Starmer calls for Tories to face ‘democratic reckoning’ at the ballot box

Sir Keir Starmer called for voters to give him a “clear mandate” to govern as he warned Labour that political apathy could hand Rishi Sunak another five years in power.

Senior Tories have repeatedly suggested Labour is on course for a landslide win and Mr Sunak’s party was fighting to save as many MPs as possible to form an effective opposition.

But in a sign Labour is worried about complacency setting in among its potential supporters, Sir Keir said the party had to motivate people disillusioned by politics to go the ballot box to ensure a “democratic reckoning” on Thursday.

At the major rally in London, featuring a video message of support from Sir Elton John and a speech by comedian Bill Bailey, Sir Keir went on the attack over the Conservatives’ record in office since 2010.

“Don’t forget what they have done, don’t forget Partygate, don’t forget the Covid contracts, don’t forget the lies, don’t forget the kickbacks, don’t forget the cronyism, don’t forget the division, the scapegoating of minorities, the failure to invest, the trips to the bookies, the decimation of your public services.

“Telling working people ‘we’re all in it together’, the people who hurt your family finances, swanning around the House of Lords, after giving tax cuts to the richest 1% that crashed our economy, don’t forget any of it.”

But Sir Keir said “we can heal the wounds, bring our country together, return politics to service, and start to build a new Britain”.

Deputy Labour leader Angela Rayner (left) with Labour leader Sir Keir Starmer and his wife Victoria
Deputy Labour leader Angela Rayner (left) with Labour leader Sir Keir Starmer and his wife Victoria (Stefan Rousseau/PA)

Sir Keir, wearing a white shirt with the sleeves rolled up, said: “This is the final furlong. This is the final mile, the last push, and it’s the hardest mile as well.”

He added: “British people want change, but the hope has almost been kicked out. They need to be convinced that change is possible, most of all they need to be convinced to vote for it.”

Opinion polls have given Labour an average lead of around 20 points over the Tories throughout the campaign, with modelling suggesting a 1997-style landslide for Sir Keir.

The Tory strategy, with repeated warnings of a Labour “supermajority”, has been aimed at persuading would-be Reform UK voters not to contribute to ousting Conservative MPs in order to form an effective opposition.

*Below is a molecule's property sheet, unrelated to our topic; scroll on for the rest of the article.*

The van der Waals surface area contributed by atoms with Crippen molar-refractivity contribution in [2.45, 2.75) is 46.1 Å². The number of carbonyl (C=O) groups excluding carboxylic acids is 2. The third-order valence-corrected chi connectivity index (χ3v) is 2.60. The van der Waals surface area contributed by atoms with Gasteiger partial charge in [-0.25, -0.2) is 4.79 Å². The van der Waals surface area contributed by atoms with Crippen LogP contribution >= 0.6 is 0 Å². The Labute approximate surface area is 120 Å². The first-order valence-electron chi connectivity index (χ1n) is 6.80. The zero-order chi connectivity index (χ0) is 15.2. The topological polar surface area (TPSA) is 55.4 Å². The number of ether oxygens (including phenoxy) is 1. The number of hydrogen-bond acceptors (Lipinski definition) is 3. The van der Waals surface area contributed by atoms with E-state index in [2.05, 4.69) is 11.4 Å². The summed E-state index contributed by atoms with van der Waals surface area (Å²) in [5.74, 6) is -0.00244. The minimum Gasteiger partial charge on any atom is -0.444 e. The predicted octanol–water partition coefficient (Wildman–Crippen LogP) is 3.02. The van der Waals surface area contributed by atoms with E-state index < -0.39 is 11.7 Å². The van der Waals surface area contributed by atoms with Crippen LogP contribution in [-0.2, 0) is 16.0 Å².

Musician and comedian Bill Bailey addressing the Labour rally
Musician and comedian Bill Bailey addressed the Labour rally, while there were video endorsements from celebrities including Sir Elton John (Stefan Rousseau/PA)

But Sir Keir stressed that he wanted a large majority to give him the parliamentary authority to implement his agenda.

He said: “We’ll need a clear mandate for this change, don’t doubt that. And if you don’t believe me, take a good look at the Tories.

“Chaos under Liz Truss and Rishi Sunak, two politicians who never had a clear mandate.”

Sir Keir, who was joined on stage by wife Victoria after his speech, said the Conservative could get back in “if we take our foot off the gas, if people think it’s in the bag”.

“That’s what will happen, if there isn’t a democratic reckoning this Thursday, and we cannot allow that to happen.”

Sir Keir received backing from the Independent, which usually avoids explicit support for a party.

In an editorial, it said: “This newspaper has established a tradition of being reluctant to pin its colours to any one political mast; it has often respectfully shied away from advising its readers how to vote.

“But these are extraordinary times. Trust in politicians has been damaged by the Conservatives to a devastating degree. Only by removing the party from power can that trust have any chance of being rebuilt.

“That is why this newspaper is prepared to give the benefit of the doubt to Sir Keir’s party and back Labour on 4 July – but with this proviso: Labour must turn its promises into policies that benefit the hard-working and hopeful people of this country.”